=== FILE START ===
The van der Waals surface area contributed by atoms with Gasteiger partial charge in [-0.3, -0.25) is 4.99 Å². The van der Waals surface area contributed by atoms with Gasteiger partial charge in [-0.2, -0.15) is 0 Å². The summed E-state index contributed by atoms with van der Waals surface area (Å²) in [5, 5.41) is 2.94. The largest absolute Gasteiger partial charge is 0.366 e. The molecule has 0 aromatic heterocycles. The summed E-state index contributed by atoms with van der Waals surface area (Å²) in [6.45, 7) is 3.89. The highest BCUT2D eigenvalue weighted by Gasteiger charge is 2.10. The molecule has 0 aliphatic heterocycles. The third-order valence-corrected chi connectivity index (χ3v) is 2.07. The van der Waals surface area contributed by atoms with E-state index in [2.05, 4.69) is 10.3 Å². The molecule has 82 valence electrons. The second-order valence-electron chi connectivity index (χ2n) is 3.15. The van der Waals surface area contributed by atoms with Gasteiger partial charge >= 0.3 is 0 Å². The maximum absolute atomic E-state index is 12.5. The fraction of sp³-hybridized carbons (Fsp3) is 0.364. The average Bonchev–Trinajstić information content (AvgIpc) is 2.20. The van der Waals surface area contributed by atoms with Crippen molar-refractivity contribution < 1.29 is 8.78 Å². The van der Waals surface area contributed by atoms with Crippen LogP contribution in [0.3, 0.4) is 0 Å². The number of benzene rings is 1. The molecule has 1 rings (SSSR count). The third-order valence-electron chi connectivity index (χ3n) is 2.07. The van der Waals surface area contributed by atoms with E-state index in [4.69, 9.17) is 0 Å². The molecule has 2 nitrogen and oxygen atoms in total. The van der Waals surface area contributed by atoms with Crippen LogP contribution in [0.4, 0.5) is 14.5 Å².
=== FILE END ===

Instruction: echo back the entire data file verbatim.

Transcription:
The van der Waals surface area contributed by atoms with Gasteiger partial charge in [-0.3, -0.25) is 4.99 Å². The van der Waals surface area contributed by atoms with Gasteiger partial charge in [-0.2, -0.15) is 0 Å². The summed E-state index contributed by atoms with van der Waals surface area (Å²) in [5, 5.41) is 2.94. The largest absolute Gasteiger partial charge is 0.366 e. The molecule has 0 aromatic heterocycles. The summed E-state index contributed by atoms with van der Waals surface area (Å²) in [6.45, 7) is 3.89. The highest BCUT2D eigenvalue weighted by Gasteiger charge is 2.10. The molecule has 0 aliphatic heterocycles. The third-order valence-corrected chi connectivity index (χ3v) is 2.07. The van der Waals surface area contributed by atoms with E-state index in [2.05, 4.69) is 10.3 Å². The molecule has 82 valence electrons. The second-order valence-electron chi connectivity index (χ2n) is 3.15. The van der Waals surface area contributed by atoms with Gasteiger partial charge >= 0.3 is 0 Å². The maximum absolute atomic E-state index is 12.5. The fraction of sp³-hybridized carbons (Fsp3) is 0.364. The average Bonchev–Trinajstić information content (AvgIpc) is 2.20. The van der Waals surface area contributed by atoms with Crippen molar-refractivity contribution < 1.29 is 8.78 Å². The van der Waals surface area contributed by atoms with Crippen LogP contribution in [0.3, 0.4) is 0 Å². The number of benzene rings is 1. The molecule has 1 rings (SSSR count). The third-order valence-electron chi connectivity index (χ3n) is 2.07. The van der Waals surface area contributed by atoms with E-state index in [4.69, 9.17) is 0 Å². The molecule has 2 nitrogen and oxygen atoms in total. The van der Waals surface area contributed by atoms with Crippen LogP contribution in [0.4, 0.5) is 14.5 Å².